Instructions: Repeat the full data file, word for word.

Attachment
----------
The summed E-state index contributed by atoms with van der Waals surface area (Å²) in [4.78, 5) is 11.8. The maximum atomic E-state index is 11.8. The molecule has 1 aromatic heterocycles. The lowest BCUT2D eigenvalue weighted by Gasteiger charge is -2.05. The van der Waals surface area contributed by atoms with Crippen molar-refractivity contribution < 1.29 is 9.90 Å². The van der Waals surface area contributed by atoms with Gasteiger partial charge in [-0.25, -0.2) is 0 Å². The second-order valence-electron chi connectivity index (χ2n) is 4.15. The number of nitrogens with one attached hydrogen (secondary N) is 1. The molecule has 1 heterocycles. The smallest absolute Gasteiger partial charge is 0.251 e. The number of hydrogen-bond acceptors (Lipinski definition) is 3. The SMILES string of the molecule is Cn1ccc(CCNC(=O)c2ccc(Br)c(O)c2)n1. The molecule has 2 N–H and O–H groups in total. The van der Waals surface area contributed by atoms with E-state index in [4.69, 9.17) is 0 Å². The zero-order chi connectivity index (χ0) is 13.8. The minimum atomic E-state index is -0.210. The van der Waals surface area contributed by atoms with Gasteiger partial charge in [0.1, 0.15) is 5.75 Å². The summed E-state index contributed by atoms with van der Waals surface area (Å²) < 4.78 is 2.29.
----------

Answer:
The summed E-state index contributed by atoms with van der Waals surface area (Å²) in [4.78, 5) is 11.8. The maximum atomic E-state index is 11.8. The molecule has 1 aromatic heterocycles. The lowest BCUT2D eigenvalue weighted by Gasteiger charge is -2.05. The van der Waals surface area contributed by atoms with Crippen molar-refractivity contribution < 1.29 is 9.90 Å². The van der Waals surface area contributed by atoms with Gasteiger partial charge in [-0.25, -0.2) is 0 Å². The second-order valence-electron chi connectivity index (χ2n) is 4.15. The number of nitrogens with one attached hydrogen (secondary N) is 1. The molecule has 1 heterocycles. The smallest absolute Gasteiger partial charge is 0.251 e. The number of hydrogen-bond acceptors (Lipinski definition) is 3. The SMILES string of the molecule is Cn1ccc(CCNC(=O)c2ccc(Br)c(O)c2)n1. The molecule has 2 N–H and O–H groups in total. The van der Waals surface area contributed by atoms with E-state index in [4.69, 9.17) is 0 Å². The zero-order chi connectivity index (χ0) is 13.8. The minimum atomic E-state index is -0.210. The van der Waals surface area contributed by atoms with Gasteiger partial charge in [0.1, 0.15) is 5.75 Å². The summed E-state index contributed by atoms with van der Waals surface area (Å²) < 4.78 is 2.29.